Sports Journalism Blog

By Kobe Mosley | @mosleymedia8

Sports Capital Journalism Program

GLENDALE, Ariz. — For about the first 28 minutes of the game, Alabama seemed to be winning the battle of runs against defending champion UConn.

The Huskies failed to extend a lead greater than eight points during this stretch, thanks in large part to the Crimson Tide’s three-point shooting. In the first half, Alabama had hit 73% of their 3-pointers against a UConn defense that held its opponents to 29% from three this season.

And at the 12:41 mark of the second half, senior forward Grant Nelson made a hook shot for Alabama that tied the game at 56.

But from that point on, the Crimson Tide would make only five field goals — two coming in the last minute of the game — to UConn’s 12 field goals, resulting in an 86-72 victory that sends the Huskies to their second straight national championship game.

The Huskies (36-3) will meet Purdue Monday night at State Farm Stadium for the national championship. With the win, they also extended their record in the Final Four to 11-1, the best of any program in tournament history.

Alabama (25-12) was led by senior guard Mark Sears, who scored 24 points. Alabama’s five-point lead early in the first half was the largest deficit in the tournament for UConn. After trailing for a total of just 28 seconds in its first five games, the Huskies fell behind for 4:18.

UConn committed just four turnovers, the fewest this season, equaling the fewest by any team in the tournament. Tennessee had four turnovers in its victory over Creighton.

Freshman Stephon Castle led UConn in scoring with 21 points, tying his career-high. For someone playing in the biggest game of his young career, nerves did not seem to affect him. His performance under pressure did not come as a surprise to his teammates.

“Absolutely not,” replied fellow freshman and roommate Solomon Ball when asked if he was shocked by Castle’s play. “He’s been doing this the whole year and this was just his time to shine. He’s always shown up in big games when we needed him and for him to step up at this time is just tremendous.”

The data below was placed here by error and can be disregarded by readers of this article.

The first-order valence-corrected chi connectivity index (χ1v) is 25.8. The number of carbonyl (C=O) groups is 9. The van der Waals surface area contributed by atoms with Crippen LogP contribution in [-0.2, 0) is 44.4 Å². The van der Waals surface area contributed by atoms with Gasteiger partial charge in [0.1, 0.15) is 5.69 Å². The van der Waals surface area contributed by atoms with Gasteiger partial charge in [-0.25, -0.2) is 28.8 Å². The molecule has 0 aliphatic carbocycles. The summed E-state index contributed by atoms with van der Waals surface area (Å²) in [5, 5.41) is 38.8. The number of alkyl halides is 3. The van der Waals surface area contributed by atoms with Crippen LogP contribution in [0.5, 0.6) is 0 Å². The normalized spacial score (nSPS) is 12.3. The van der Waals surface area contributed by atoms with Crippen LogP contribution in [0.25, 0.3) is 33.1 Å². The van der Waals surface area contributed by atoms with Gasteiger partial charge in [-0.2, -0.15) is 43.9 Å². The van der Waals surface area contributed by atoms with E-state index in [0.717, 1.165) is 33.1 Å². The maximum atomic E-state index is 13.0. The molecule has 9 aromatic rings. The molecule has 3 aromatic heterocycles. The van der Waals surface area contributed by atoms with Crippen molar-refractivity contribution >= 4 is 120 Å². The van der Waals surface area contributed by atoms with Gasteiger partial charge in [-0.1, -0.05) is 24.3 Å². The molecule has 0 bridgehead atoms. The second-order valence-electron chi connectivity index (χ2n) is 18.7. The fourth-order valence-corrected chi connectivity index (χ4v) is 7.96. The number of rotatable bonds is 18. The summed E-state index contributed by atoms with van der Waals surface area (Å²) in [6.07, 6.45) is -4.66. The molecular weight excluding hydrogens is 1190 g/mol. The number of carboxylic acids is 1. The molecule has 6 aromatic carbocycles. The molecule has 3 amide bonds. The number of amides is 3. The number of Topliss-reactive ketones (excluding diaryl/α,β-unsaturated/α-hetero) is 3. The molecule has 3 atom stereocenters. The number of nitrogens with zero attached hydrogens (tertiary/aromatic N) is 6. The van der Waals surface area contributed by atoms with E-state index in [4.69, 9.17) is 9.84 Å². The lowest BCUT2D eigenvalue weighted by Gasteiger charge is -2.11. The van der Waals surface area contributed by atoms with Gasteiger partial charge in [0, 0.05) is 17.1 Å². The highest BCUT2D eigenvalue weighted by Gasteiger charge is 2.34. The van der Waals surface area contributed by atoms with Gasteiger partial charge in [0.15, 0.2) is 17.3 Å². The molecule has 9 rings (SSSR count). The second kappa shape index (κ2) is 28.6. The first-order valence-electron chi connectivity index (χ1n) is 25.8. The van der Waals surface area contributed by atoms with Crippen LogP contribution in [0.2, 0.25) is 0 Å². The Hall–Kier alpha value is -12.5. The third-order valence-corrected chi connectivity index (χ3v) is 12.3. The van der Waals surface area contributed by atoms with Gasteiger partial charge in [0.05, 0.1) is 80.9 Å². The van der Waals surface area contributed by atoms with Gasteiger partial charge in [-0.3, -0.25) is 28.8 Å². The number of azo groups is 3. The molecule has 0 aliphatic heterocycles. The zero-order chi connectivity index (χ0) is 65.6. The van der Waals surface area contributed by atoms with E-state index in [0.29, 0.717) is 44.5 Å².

It was evident from the beginning of the game that Alabama’s game plan was to focus on containing sophomore center Donovan Clingan in the paint by sagging off on Castle. Clingan, who garnered the most attention from Alabama all game long, still put up 18 points on 8-of-14 shooting.

Castle, only a 26% three-point shooter this season, was open when he took the first 3-pointer and missed. But when he was left open again, he fired again and hit. Castle was not going to attack the lack of defense on him passively.

“It was kind of a disrespect on their end just to guard that far back,” Castle said. “I took advantage of it early. I saw the ball go in early. I thought it started a great night for me.”

Sophomore forward Alex Karaban did not have it going offensively early in the game. Going into the locker room at halftime, he took only one shot and missed it, scoring all four of his first-half points from the free throw.

“In the first half, I wasn’t getting an open shot,” Karaban said. “I didn’t want to force shots, I didn’t want to force threes because I felt like my teammates could get better shots. So I wasn’t too concerned about me offensively, I just had to make sure I stayed locked in on the defensive end. And then in the second half, I was able to get open looks and I was able to really make an impact on that end.”

Karaban finished the game with 14 points and eight rebounds, as did graduate guard Cam Spencer, who also earned a game-best plus-minus of 19.

On the defensive end, Clingan acted as a looming presence in the paint that absorbed most of what Alabama threw his way. Credit to the Crimson Tide for their willingness to go inside on Clingan, but his four blocks indicated that those shots were not high-percentage attempts.“They’re solid all around,” said Alabama’s Nelson, who finished with 19 points and 15 rebounds. “They have a really good rim protector. I feel like we didn’t really attack the rim with the physicality and the patience we should have.”

Physicality and patience will be key for UConn on Monday night when they will have to take on the historically futile task of guarding two-time consensus men’s Player of the Year Zach Edey and battling fellow one-seed Purdue. Clingan is ready for the highly anticipated matchup, knowing that a fellow 7-footer stands in the way of his team and basketball immortality.

UConn will become the only team since 1999 to play in six national championship games. With a win, the Huskies would become the eighth team in NCAA Tournament history to win a title in back-to-back seasons and the first since Florida in 2007.

“I’m real excited,” Clingan said. “You play at this level to play big-time matchups, big-time games. I have a lot of respect for Zach Edey, he’s a great player. Me and my team are going to get ready to battle and give everything we got on Monday.”